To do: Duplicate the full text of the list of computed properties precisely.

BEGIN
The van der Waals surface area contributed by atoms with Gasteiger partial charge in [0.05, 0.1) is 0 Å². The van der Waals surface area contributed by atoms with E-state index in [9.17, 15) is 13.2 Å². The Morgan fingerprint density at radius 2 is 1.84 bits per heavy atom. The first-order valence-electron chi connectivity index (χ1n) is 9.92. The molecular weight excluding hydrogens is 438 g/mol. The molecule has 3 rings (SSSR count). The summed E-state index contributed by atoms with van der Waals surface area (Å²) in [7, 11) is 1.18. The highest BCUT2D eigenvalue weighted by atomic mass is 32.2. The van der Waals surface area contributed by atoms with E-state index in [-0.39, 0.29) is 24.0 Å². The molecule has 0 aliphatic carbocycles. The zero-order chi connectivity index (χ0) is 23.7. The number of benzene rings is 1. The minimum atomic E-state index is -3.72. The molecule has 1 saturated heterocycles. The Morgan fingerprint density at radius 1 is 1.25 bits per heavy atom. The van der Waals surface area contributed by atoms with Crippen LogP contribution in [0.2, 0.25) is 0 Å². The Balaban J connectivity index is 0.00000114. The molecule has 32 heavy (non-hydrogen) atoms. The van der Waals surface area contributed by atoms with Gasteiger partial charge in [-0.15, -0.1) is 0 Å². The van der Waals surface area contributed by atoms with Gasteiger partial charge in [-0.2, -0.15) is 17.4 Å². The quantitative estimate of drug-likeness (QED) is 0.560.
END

The van der Waals surface area contributed by atoms with Gasteiger partial charge in [0.05, 0.1) is 0 Å². The van der Waals surface area contributed by atoms with E-state index in [9.17, 15) is 13.2 Å². The Morgan fingerprint density at radius 2 is 1.84 bits per heavy atom. The first-order valence-electron chi connectivity index (χ1n) is 9.92. The molecular weight excluding hydrogens is 438 g/mol. The molecule has 3 rings (SSSR count). The summed E-state index contributed by atoms with van der Waals surface area (Å²) in [7, 11) is 1.18. The highest BCUT2D eigenvalue weighted by atomic mass is 32.2. The van der Waals surface area contributed by atoms with E-state index in [-0.39, 0.29) is 24.0 Å². The molecule has 0 aliphatic carbocycles. The zero-order chi connectivity index (χ0) is 23.7. The number of benzene rings is 1. The minimum atomic E-state index is -3.72. The molecule has 1 saturated heterocycles. The Morgan fingerprint density at radius 1 is 1.25 bits per heavy atom. The van der Waals surface area contributed by atoms with Crippen LogP contribution in [0.2, 0.25) is 0 Å². The Balaban J connectivity index is 0.00000114. The molecule has 32 heavy (non-hydrogen) atoms. The van der Waals surface area contributed by atoms with Gasteiger partial charge in [-0.15, -0.1) is 0 Å². The van der Waals surface area contributed by atoms with Gasteiger partial charge in [-0.2, -0.15) is 17.4 Å². The quantitative estimate of drug-likeness (QED) is 0.560.